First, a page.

Mouz runs a fairly standard Lone Druid-centric lineup while Empire goes for Big Teamfight Damage with Dream Coil setup for Illuminates + Requiem of Souls. Scandal struggles early in the hard lane as Clockwerk but in general the game proceeds pugilistically, with Vigoss's Puck carrying a lot of water even as BlowYourBrain’s SF struggles early. The game remains extremely tight for almost half an hour, with 1 kill and less than 1000 gold earned separating the two teams for long stretches, but at 28 minutes a fresh Manta added onto his BKB gives BlowYourBrain the damage necessary to wipe Mouz in exchange for just his own life, which pries the lid off the match. Seizing the moment, Empire picks up more kills, Rosh, more kills, a set of rax, more kills, mega creeps... and earn advancement to the winners' semifinals.
No Tidehunter 2-0 Team Liquid
No Tidehunter originally snapped a comically long winning streak for Liquid with a win in the Raidcall D2L a couple weeks prior. Did they have another in them?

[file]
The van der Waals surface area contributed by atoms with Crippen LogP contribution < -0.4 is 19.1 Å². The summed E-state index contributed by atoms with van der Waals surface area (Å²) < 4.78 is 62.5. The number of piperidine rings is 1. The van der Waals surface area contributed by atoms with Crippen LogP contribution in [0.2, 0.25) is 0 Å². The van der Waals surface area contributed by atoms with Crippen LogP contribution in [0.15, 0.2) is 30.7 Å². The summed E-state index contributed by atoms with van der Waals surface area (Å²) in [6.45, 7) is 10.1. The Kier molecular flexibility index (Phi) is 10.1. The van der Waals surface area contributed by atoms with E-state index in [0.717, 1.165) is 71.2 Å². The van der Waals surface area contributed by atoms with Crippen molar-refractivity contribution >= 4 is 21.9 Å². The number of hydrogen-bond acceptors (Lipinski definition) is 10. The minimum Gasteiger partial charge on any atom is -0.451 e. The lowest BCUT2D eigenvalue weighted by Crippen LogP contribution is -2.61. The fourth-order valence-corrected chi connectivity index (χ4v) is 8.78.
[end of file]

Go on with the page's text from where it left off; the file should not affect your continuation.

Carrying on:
NTH confidently responds to Liquid's Riki with an AM for Loda, clearly unafraid of the so-called "hard counter." Liquid farms up a Leshrac in the middle quickly in addition to Riki on the safelane, but while TC's Bloodstone comes very quickly indeed, the game is too passive for him to accumulate all that many charges, so all that farm remains arguably wasted. A 5v5 engagement at Roshan tips dramatically in NTH's favour when a Furion ult + two Illuminates blow up in Liquid's faces, exchanging 5 kills for just Loda's Aegis. The game becomes academic thereafter.